July 16, 2009

Down by the Bay Pt. 2

The house we stayed at with my dad's old friend was just a hop, skip, jump, and a few very sharp turns from the train station, in the Berkeley hills. I never though I'd see buildings on such steep inclines, nor with such twisted roads going around and about them. Right near Berkeley was Pixar Animation Studios, where one of our friends works and was kind enough to give us a tour. Their campus could be a college, with everything from a food court to lecture halls and art studios. The amount of work that goes into making one of these movies was readily apparent. Each movie starts as a series of black and white sketches, and progresses across various easels and whiteboards, onto clay models, through a multitude of computers, not to mention going in and out of the brains of everyone from painters to software engineers long before you even see the trailer on YouTube. I gained quite an appreciation for what Pixar does, and really how well it gets done.
The very next day (if I remember correctly) my dad and I took the subway-metro-train thingy to the amazingly amazing city of San Fransisco. What a day it was! As soon as we got out of the station, what did I get to see? Sutter street!! The greatest street in America!! I was so psyched that we just had to take a bunch of photos of me whenever we got to a Sutter Street sign. I took many pictures that day, Chinatown was such a scene, but really there was something happening anywhere where anything happened to be. And since wherever something happened to be there was something happening, I happened to be in many places where many pictures could be taken, which happened to make me very happy. But I was baffled by the dramatic changes in altitude that took place from one end of a street to the other. It was like one minute we were riding donkeys into death valley, and the next we were on an expedition with Sir Edmond Hillary! Northwest PA is a bit hilly, but San Francisco is mountainous. I pity the fool (or tourist) who unknowingly drives into that city without knowing what is waiting for them.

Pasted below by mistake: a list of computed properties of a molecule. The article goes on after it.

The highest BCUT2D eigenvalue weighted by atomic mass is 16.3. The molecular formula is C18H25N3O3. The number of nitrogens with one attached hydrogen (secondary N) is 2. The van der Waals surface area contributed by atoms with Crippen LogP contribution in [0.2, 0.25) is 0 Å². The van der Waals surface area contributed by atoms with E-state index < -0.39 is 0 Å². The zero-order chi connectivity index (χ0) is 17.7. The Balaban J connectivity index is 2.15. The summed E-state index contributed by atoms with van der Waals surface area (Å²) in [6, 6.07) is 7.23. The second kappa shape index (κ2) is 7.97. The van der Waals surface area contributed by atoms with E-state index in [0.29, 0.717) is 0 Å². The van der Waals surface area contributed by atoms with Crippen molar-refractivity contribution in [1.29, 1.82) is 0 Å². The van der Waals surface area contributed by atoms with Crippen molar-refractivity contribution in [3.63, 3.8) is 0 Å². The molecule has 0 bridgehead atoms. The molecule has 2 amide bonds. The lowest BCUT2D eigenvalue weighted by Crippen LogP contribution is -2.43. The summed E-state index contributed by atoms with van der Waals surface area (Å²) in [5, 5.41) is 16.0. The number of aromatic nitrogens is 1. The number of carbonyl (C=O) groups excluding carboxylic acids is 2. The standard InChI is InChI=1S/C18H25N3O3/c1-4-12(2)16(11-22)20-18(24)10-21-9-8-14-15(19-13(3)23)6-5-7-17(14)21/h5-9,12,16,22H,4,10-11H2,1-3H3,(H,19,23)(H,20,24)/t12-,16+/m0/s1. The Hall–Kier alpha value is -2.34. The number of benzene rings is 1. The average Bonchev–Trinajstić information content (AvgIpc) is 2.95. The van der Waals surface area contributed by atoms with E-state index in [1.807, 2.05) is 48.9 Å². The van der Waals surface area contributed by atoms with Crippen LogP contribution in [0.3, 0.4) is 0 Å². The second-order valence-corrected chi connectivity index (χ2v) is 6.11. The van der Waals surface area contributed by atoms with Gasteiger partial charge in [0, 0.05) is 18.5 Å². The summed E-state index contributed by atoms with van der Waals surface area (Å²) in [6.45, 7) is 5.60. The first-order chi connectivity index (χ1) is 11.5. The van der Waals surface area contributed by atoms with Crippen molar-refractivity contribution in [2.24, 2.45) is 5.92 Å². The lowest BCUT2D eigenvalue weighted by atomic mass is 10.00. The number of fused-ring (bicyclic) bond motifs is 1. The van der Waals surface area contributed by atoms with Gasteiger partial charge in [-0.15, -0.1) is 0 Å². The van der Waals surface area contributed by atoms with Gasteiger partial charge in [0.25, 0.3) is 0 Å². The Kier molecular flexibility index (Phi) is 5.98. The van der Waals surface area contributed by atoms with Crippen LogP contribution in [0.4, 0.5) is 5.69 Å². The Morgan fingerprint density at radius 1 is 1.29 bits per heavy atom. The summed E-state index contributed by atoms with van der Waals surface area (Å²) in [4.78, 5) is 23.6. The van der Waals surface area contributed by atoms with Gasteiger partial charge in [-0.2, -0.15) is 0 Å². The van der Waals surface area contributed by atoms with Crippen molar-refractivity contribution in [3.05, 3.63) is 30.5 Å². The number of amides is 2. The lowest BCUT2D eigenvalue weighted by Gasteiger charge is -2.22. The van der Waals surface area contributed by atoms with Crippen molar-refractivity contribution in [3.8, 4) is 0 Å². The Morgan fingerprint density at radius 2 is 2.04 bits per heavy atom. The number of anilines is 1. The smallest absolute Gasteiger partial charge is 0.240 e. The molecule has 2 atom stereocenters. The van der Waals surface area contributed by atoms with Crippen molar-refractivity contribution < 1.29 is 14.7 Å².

But lets talk about Berkeley for just one more second. Visiting the campus was quite exciting. There are many great old buildings, each with its own odd personality. I got a feeling that things were happening, even in the middle of summer, still many people milling about. We couldn't help but thoroughly enjoy a jaunt down Telegraph Avenue, still a mecca for counterculture and weirdness after all these years (though maybe not quite as much now). We investigated classic locations such as the Cafe Mediterraneum, claiming to be the birthplace of today's cafe latte. Personally I was a huge fan of Amoeba Records, with an out-of-this-world music collection ranging from shred metal to big band, and reasonable prices throughout. All these kinds of things served as more than enough to boggle the mind of an easterner such as myself, and I'll quickly admit to the unparalleled levels of awesome that can be found down by the Bay.

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